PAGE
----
#include <sys\timeb.h>                                        /* 3 */
/* 4 */
#define DATA 0x03bc                                           /* 5 */
#define STATUS DATA+1                                         /* 6 */
#define CONTROL DATA+2                                        /* 7 */
/* 8 */
#define SLOW 1    /* speeds */                                /* 9 */
#define MEDIUM 2                                              /* 10 */
#define FAST 3                                                /* 11 */
/* 12 */
#define STOP 0   /* directions */                             /* 13 */
#define CW 1                                                  /* 14 */
#define CCW 2                                                 /* 15 */
/* 16 */
void turn_motor(int direction, int speed, int duration_ms);   /* 17 */
/* 18 */
/* 19 */
void main(void)                                               /* 20 */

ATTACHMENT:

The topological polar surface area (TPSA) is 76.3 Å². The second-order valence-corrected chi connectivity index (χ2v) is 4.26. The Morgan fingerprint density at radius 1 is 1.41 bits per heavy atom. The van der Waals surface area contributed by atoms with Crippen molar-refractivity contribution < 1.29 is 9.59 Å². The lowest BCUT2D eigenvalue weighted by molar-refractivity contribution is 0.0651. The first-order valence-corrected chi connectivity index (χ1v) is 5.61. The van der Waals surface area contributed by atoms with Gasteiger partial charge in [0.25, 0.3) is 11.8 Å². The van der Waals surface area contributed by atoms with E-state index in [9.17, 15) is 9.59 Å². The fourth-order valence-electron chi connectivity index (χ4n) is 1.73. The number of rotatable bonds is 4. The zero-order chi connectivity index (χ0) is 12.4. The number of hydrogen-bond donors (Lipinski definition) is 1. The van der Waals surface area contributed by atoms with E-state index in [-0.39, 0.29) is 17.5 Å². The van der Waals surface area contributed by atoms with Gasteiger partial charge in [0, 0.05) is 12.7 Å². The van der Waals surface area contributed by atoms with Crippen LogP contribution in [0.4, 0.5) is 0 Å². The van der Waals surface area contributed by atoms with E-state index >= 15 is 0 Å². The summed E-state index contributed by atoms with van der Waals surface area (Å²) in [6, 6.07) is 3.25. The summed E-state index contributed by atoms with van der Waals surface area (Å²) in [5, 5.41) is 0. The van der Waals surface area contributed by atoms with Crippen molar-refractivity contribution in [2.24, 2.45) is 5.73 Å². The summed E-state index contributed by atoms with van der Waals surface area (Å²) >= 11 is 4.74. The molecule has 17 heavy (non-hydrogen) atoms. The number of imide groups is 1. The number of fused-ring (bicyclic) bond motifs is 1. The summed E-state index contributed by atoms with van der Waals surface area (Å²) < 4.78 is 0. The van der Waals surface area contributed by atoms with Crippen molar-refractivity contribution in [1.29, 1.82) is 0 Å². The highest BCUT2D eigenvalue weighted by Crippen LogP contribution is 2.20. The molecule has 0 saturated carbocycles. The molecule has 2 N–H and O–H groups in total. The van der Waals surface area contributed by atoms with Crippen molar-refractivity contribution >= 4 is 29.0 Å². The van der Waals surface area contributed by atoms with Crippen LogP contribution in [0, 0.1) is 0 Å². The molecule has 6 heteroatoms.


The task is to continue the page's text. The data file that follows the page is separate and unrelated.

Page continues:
{                                                             /* 21 */
turn_motor(CW, FAST, 10000);                               /* 22 */
turn_motor(CW, SLOW, 30000);                               /* 23 */
turn_motor(STOP, FAST, 10000);                             /* 24 */
turn_motor(CCW, SLOW, 30000);                              /* 25 */
}                                                             /* 26 */
/* 27 */
void turn_motor(int direction, int speed, int duration_ms)    /* 28 */
{                                                             /* 29 */
struct timeb t_start, t_current;                           /* 30 */
int t_diff, t_delay;                                       /* 31 */
/* 32 */
switch(speed)                                              /* 33 */
{                                                          /* 34 */
case SLOW:  t_delay = 25;                               /* 35 */
break;                                      /* 36 */
/* 37 */
case MEDIUM:  t_delay = 50;                             /* 38 */
break;                                    /* 39 */
/* 40 */